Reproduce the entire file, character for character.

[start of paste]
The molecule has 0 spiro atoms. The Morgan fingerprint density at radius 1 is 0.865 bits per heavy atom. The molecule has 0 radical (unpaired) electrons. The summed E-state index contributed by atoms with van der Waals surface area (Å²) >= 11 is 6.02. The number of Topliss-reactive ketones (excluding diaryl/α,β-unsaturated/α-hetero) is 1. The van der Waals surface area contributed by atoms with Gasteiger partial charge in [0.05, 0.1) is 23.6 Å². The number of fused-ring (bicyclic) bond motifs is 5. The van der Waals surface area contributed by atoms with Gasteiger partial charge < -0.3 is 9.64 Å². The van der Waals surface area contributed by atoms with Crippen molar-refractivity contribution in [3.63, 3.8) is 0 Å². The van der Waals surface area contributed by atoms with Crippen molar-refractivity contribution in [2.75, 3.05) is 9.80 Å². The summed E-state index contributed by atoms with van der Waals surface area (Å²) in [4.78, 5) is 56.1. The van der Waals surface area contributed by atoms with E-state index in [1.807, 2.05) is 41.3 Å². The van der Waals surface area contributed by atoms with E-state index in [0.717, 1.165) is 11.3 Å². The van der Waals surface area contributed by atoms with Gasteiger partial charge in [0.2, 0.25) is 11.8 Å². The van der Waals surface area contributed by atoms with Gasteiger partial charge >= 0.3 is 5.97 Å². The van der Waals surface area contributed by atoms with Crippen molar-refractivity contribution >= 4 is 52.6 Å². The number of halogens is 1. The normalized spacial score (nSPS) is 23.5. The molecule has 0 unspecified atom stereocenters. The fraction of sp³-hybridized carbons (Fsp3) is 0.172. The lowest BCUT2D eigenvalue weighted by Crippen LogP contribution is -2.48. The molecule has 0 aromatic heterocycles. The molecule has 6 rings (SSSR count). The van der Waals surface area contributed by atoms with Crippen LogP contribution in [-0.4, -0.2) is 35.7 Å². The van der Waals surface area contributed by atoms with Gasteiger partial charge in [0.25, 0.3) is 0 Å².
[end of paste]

The molecule has 0 spiro atoms. The Morgan fingerprint density at radius 1 is 0.865 bits per heavy atom. The molecule has 0 radical (unpaired) electrons. The summed E-state index contributed by atoms with van der Waals surface area (Å²) >= 11 is 6.02. The number of Topliss-reactive ketones (excluding diaryl/α,β-unsaturated/α-hetero) is 1. The van der Waals surface area contributed by atoms with Gasteiger partial charge in [0.05, 0.1) is 23.6 Å². The number of fused-ring (bicyclic) bond motifs is 5. The van der Waals surface area contributed by atoms with Gasteiger partial charge < -0.3 is 9.64 Å². The van der Waals surface area contributed by atoms with Crippen molar-refractivity contribution in [3.63, 3.8) is 0 Å². The van der Waals surface area contributed by atoms with Crippen molar-refractivity contribution in [2.75, 3.05) is 9.80 Å². The summed E-state index contributed by atoms with van der Waals surface area (Å²) in [4.78, 5) is 56.1. The van der Waals surface area contributed by atoms with E-state index in [1.807, 2.05) is 41.3 Å². The van der Waals surface area contributed by atoms with E-state index in [0.717, 1.165) is 11.3 Å². The van der Waals surface area contributed by atoms with Gasteiger partial charge in [0.2, 0.25) is 11.8 Å². The van der Waals surface area contributed by atoms with Gasteiger partial charge >= 0.3 is 5.97 Å². The van der Waals surface area contributed by atoms with Crippen molar-refractivity contribution >= 4 is 52.6 Å². The number of halogens is 1. The normalized spacial score (nSPS) is 23.5. The molecule has 0 unspecified atom stereocenters. The fraction of sp³-hybridized carbons (Fsp3) is 0.172. The lowest BCUT2D eigenvalue weighted by Crippen LogP contribution is -2.48. The molecule has 0 aromatic heterocycles. The molecule has 6 rings (SSSR count). The van der Waals surface area contributed by atoms with Crippen LogP contribution in [-0.4, -0.2) is 35.7 Å². The van der Waals surface area contributed by atoms with Gasteiger partial charge in [0.25, 0.3) is 0 Å².